UBC Theses and Dissertations
A century of settlement change : a study of the evolution of settlement patterns in the Lower Mainland of British Columbia Howell Jones, Gerald Ieuan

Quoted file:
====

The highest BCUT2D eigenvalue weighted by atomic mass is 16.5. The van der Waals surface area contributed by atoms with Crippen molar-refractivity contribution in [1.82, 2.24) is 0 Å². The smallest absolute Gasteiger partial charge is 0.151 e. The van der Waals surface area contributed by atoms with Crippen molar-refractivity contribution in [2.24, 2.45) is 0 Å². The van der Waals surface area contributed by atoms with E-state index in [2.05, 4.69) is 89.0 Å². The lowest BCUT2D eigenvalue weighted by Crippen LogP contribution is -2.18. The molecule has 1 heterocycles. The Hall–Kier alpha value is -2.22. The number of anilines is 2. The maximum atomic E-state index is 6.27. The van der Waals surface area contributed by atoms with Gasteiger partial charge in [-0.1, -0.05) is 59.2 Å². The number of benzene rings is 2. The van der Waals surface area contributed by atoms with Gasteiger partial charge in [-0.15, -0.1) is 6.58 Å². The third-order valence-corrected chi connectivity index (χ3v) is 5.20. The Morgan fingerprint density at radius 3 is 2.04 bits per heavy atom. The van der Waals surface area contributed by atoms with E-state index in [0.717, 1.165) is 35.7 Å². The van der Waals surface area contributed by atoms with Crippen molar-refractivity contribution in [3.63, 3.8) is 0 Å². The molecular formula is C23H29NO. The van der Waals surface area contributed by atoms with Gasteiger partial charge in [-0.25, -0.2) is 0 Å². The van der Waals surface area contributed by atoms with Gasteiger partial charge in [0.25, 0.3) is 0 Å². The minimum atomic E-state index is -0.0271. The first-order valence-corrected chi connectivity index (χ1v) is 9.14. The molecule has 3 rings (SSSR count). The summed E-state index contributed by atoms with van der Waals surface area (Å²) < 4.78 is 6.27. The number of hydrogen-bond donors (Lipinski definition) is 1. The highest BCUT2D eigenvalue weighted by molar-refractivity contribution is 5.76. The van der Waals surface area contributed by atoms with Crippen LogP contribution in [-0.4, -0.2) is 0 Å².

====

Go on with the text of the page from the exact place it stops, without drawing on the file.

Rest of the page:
This thesis describes the change in the pattern of service centres in the Lower Mainland of British Columbia at various periods during a century of European occupance. The study of settlement evolution in this region involves an examination of hierarchical change as indicated by variations in postal revenue. The attempt to focus both in time and space is one of the inherent difficulties in any dynamic study of the urban hierarchy, for it presents a basic problem in establishing an adequate and readily available index of centrality. Tertiary revenue would provide the best index, but it is neither available for the smaller centres nor through time. These disadvantages are not apparent in postal revenue which closely correlates with tertiary revenue. It is inferred that postal revenue reflects the tertiary activity of the great majority of service centres in British Columbia. Since the end of the nineteenth century the North American post office, with its low condition of entry, has been an essential part of all except some of the lowest order centres. Postal revenue data is available,throughout Canada, from Confederation onwards, but it presents some problems of utilization as dollar values change through time. The suggested method of expressing the revenue for each given year as a percentage of that for an areal unit is illustrated by its application to the Lower Mainland. However, while the Lower Mainland can be thought of as a physical entity, it must be considered as being part of a larger functional region which changes both functionally and areally. The province has been taken as the continuing functional unit. The idea would seem to be supported by the graphic analysis. The whole period, from 1858 to 1961, has been broken down into five eras, in each of which a common means of transport has predominated. The first era up to 1880 covers the years of initial exploitation and settlement of the region by Europeans, a period when water transport predominated. The second era (1881-1900) is a period of transition from water to rail: the first trans-continental railway merely duplicated the existing water facilities, but its construction encouraged a rapid expansion of settlement even before it actually opened. The turn of the century heralded a decade of feverish rail-way construction, culminating with the opening of the second trans-continental railway in 1915. The railway era ends with the close of hostilities in 1918, and the following era embraces the inter-war years, a period of transition from rail to road. The final era commences in 1940 for, although the steam railway and electric interurban assumed a new lease of life during the war, it was merely a temporary resurgence and road transport was soon predominant. The wartime incentive spurred a tremendous growth of the regional economy, a growth which has continued, somewhat sporadically, up to the present. Throughout the century, settlement change reflects the changes in the economy and transport facilities in the Lower Mainland. The economy of the region has passed from primary exploitation to that of a metropolitan complex with a growing secondary component. The Vancouver area has formed a distinct economic unit within the regions since the arrival of the railway in 1886. The growing functional concentration on the city led to the attainment of metropolitan status by the end of the first decade of the twentieth century. This attainment was expressed in the physical as well as the functional growth of the city: by 1910 it possessed over 30% of the provincial population and greater than 40% of the tertiary activity, more than double the proportions of a decade earlier. The interaction between the metropolis and the smaller centres, with the metropolis playing the dominant role, has given rise to the present urban hierarchy. The settlement pattern has varied from discrete and independent settlements, during the phase of primary exploitation, to a metropolitan-dominated complex. The discrete pattern changed to an increasingly depends hierarchy following the growth of Vancouver and New Westminster as market and distribution centres. The growth of these centres linked them into a common metropolitan area, while the external expansion of this area has resulted in the functional and physical domination of most of the region by the metropolis: a trend that has resulted in the supplanting of the central place hierarchy by an inter-urban complex.
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